A Former COVID-19 ICU Patient Credits Nurses at Memorial Hermann Southeast Hospital for Saving his Life

Shortly after the holidays last December, 43-year-old Eddie Iniesta was admitted to Memorial Hermann Southeast Hospital with severe complications from COVID-19. For the next few weeks, Iniesta’s condition flipped between slowly improving to steadily declining. He refused, however, to be intubated, instead telling his nurses that he would be one of their “miracle patients.” That determination is what ultimately led to his discharge home, but Iniesta said he would not be alive today without the nurses at Memorial Hermann Southeast, who saved his life in more ways than he can express.

“These nurses, they got through to me. It is because of them that I am here today,” Iniesta said.

Iniesta said that advice his nurse Christi Gallier gave him—that COVID-19 was a marathon, not a sprint—was a constant source of strength throughout his hospitalization.

“Christi made the biggest difference,” Iniesta said. “She is like family to me, and I’ll never forget what she did for me as long as I live. When you are a patient, you are in an extremely vulnerable state, and she would talk to me and encourage me, and when I needed it, she would talk tough to me and tell me to fight.”

Iniesta said that even after he got out of the ICU, she would come to visit him after working a 12-hour shift.

“She would come on her own time and talk to me for at least an hour,” he recalled. “I will tell you right now, to me, Christi is an angel.”

Iniesta said that after he had left the ICU, Gallier told him there had been a day early in his hospitalization when he had nearly given up.

“I was feeling really bad and I actually called a lot of my family and friends and told them goodbye. I really thought I wasn’t going to make it that day,” Iniesta said. “Christi later told me that she was really scared that day, because I told her that whatever happened, it was in God’s hands—I either get to go to heaven or I get to go home and be with my family.”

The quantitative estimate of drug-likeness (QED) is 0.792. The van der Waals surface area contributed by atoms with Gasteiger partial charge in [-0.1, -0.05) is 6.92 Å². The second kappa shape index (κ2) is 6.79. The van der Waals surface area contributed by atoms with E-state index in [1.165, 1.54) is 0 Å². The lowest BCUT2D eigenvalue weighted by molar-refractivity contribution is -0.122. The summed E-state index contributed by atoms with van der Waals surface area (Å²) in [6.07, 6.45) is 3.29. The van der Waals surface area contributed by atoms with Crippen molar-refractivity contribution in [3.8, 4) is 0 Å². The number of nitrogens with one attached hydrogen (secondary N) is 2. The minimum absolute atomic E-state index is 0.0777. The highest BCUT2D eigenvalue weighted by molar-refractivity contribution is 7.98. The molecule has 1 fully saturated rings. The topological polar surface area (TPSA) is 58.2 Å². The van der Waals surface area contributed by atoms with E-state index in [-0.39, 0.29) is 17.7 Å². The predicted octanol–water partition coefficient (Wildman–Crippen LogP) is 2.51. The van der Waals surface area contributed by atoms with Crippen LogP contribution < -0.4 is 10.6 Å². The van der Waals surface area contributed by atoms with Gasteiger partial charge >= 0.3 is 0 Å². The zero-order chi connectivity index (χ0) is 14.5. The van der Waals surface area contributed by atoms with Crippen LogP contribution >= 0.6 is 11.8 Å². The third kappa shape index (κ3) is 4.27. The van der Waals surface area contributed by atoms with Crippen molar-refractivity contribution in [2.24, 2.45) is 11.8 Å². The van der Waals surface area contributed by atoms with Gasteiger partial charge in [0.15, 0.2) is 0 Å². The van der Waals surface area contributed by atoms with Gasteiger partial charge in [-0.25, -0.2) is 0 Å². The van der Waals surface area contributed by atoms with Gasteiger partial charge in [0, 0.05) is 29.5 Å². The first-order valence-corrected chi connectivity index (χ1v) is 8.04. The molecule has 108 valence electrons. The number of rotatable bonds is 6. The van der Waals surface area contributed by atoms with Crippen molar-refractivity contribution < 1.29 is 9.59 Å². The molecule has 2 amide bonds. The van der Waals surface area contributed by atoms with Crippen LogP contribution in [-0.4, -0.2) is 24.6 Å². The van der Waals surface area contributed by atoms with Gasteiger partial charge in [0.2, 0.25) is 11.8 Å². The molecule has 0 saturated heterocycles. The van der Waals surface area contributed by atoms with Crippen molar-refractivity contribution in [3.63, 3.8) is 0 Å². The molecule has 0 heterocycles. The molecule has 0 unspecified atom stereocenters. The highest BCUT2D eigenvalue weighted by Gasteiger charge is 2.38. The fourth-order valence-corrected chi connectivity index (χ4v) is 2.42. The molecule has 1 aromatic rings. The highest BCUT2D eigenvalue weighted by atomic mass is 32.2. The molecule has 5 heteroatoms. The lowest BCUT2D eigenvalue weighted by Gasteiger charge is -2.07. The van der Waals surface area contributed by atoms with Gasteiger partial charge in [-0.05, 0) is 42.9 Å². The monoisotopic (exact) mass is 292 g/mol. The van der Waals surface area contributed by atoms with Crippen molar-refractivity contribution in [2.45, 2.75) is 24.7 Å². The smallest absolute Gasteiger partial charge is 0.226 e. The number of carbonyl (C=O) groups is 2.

Iniesta fell into a deep sleep after that, and Gallier later shared that she had found a chaplain and brought him to his bedside that day.

“I didn’t know that until she told me much later,” Iniesta said. “The next day, she bought me some magazines and crossword puzzles. She used her own money for that.”

Iniesta also said another nurse, Kendall Fox, made a significant impact on his recovery. He recalled one specific period when he was feeling especially discouraged and had stopped answering his texts or phone calls.

“Kendall walked in to take my blood and I told her I was done with all of that and wanted to be left alone,” Iniesta recalled. “She looked at me and said, ‘You have a son, right?’ I told her yes and she said, ‘I need you to fight for him. We don’t have to do this for you, we don’t have to do this for me, but we are doing this for your son.’ That really kick-started me and I got up that day and ate for the first time in two weeks.”

Iniesta said nurses Audrey Lackey, Krysta Harper and PCA Irene Ponce were also people who stood out to him during his time in the hospital.

“Audrey was so upbeat and always joked with me. Krysta was awesome. She would sit there and talk to me and I would never feel embarrassed even when I was at my most vulnerable,” Iniesta said. “And Ms. Irene—she was amazing. I was texting my wife one day and told her I was in a lot of pain, and she said, ‘I’m praying for you right now, and God just told me He’s going to send you an angel,’ and I’m not kidding you, not even five minutes later in walked Ms. Irene.”

Iniesta said that these were just some of the many nurses who made a lasting impression on him during his hospitalization.

“There were so many I want to thank, even some I didn’t know—whenever a nurse would walk by my door or window they would give me a thumbs-up or some kind of encouragement to just keep fighting,” he said. “It really helped me and made such a difference.”

Since going home, Iniesta has come back to Memorial Hermann Southeast Hospital twice to personally thank the nurses, doctors, and care team who helped save his life. Today, he is back at work and exercising as much as he can to regain the strength he lost during his hospitalization. He and his wife recently took their 10-year-old son swimming in the Gulf—just one of many memories he will cherish in the years to come.  

“When I came back to visit I told my nurses that I did it,” Iniesta said. “I proved that miracles are real.”

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Ali Vise